War of the Rebellion: Serial 081 Page 0705 Chapter LII. CORRESPONDENCE, ETC. - CONFEDERATE.

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stripped of all their clothing, furniture defaced and destroyed, and bed clothing, cutlery of every description, jewelry, silver plate, and money, wherever found, stolen and carried off. In a word, nothing seemed to save the country from universal devastation and ruin but the limited number engaged in the work-about 300 negroes and fifty white. As it is, their track was marked with desolation and ruin to many, and irreparable injury to others.

But the loss of property and the devastations committed are of minor importance in comparison with the insults and outrages heaped on an unoffending community by these beastly savages. The negroes were suffered to wander about from house to house without control, and wherever they went ladies were insulted, cursed, and reviled. The most disgusting proposals were made to some, others were subjected to indecent familiarities or rude and revolting embraces; twelve or fifteen escaped almost miraculously from successful violence, and four at least became unfortunate victims of brutal lust. The purpose of the enemy was to sweep leisurely through the four lower counties of the Northern Neck. But many citizens, with a few soldiers happening at home on furlough, seizing such arms as they could procure, hastened to oppose them,and after a partial skirmish near Union Wharf, on the rappahannock, in Richmond County, in which five negroes were killed and two whites captured, the enemy retired on board of their shipping and shifted the scene of ravage to the south side of the Rappahannock. Although thus relieved temporarily we have reason to expect a repetition of these raids for pillage and rapine under circumstances of unbounded license and indulgence to these brutal negroes until the land shall be filled with cries of distress and anguish, and the country present a uniform scene of desolation and ruin. These are consequences worse than death; it is, therefore, the universal sentiment of the people that they should resist these inroads and predatory excursions of the enemy with all the means in their power. Accordingly, under the authority of an act of the Confederate Congress, companies for home defense are in the process of formation, in which all who are able to shoulder a gun seem heartily disposed to volunteer in the hope that the Confederate Government will be enabled to supply them with arms and ammunition, as to which they are deficient and have no other means of supply. But it is the opinion of all that the force which can be raised would be wholly inadequate unless the conscripts now here, at least those of the reserve force, should be allowed to volunteer in these companies. In consideration whereof the undersigned,a committed appointed for the purpose, beg leave most respectfully, in behalf of the citizens aforesaid, to solicit an exemption of this county of Northumberland from further conscription on condition of serving in the companies for home defense, and on such other conditions as Your Excellency may see fit to impose, and that Your Excellency will be pleased to consider the circumstances of outrage above detailed, for the correctness of which the undersigned will vouch, with a view to such means of retaliation for the past or prevention in the future as may be within the power of the executive branch of the Confederate Government.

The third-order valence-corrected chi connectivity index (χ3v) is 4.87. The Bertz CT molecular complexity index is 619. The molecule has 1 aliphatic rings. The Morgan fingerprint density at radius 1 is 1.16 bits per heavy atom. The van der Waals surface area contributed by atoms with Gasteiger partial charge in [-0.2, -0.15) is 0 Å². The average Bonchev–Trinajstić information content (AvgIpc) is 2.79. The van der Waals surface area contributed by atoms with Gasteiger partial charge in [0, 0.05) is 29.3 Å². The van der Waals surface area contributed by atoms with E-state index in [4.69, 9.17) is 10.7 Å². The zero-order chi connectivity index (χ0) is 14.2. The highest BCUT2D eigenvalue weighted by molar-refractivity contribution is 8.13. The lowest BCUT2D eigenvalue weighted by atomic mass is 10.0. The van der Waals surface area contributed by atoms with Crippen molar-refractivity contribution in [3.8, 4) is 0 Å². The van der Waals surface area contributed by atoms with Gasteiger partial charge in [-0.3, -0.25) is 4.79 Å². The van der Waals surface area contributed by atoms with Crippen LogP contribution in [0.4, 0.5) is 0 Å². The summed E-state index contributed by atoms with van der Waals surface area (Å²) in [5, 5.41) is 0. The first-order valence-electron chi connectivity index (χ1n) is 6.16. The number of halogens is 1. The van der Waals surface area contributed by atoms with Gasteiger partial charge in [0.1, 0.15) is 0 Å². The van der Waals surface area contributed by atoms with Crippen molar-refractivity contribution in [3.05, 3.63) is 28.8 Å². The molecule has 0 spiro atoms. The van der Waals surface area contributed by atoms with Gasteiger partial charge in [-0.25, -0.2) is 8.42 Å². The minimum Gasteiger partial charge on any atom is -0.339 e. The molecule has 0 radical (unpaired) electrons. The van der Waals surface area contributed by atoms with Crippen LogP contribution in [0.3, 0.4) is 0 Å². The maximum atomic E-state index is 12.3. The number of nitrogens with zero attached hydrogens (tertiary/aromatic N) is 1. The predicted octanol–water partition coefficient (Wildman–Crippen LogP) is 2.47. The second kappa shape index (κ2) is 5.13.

Mostly respectfully,

R. A. CLAYBROOK,

SAML. L. STRAUGHAN,

A. H. BRENT,

Committee.

45 R R-VOL XL, PT II.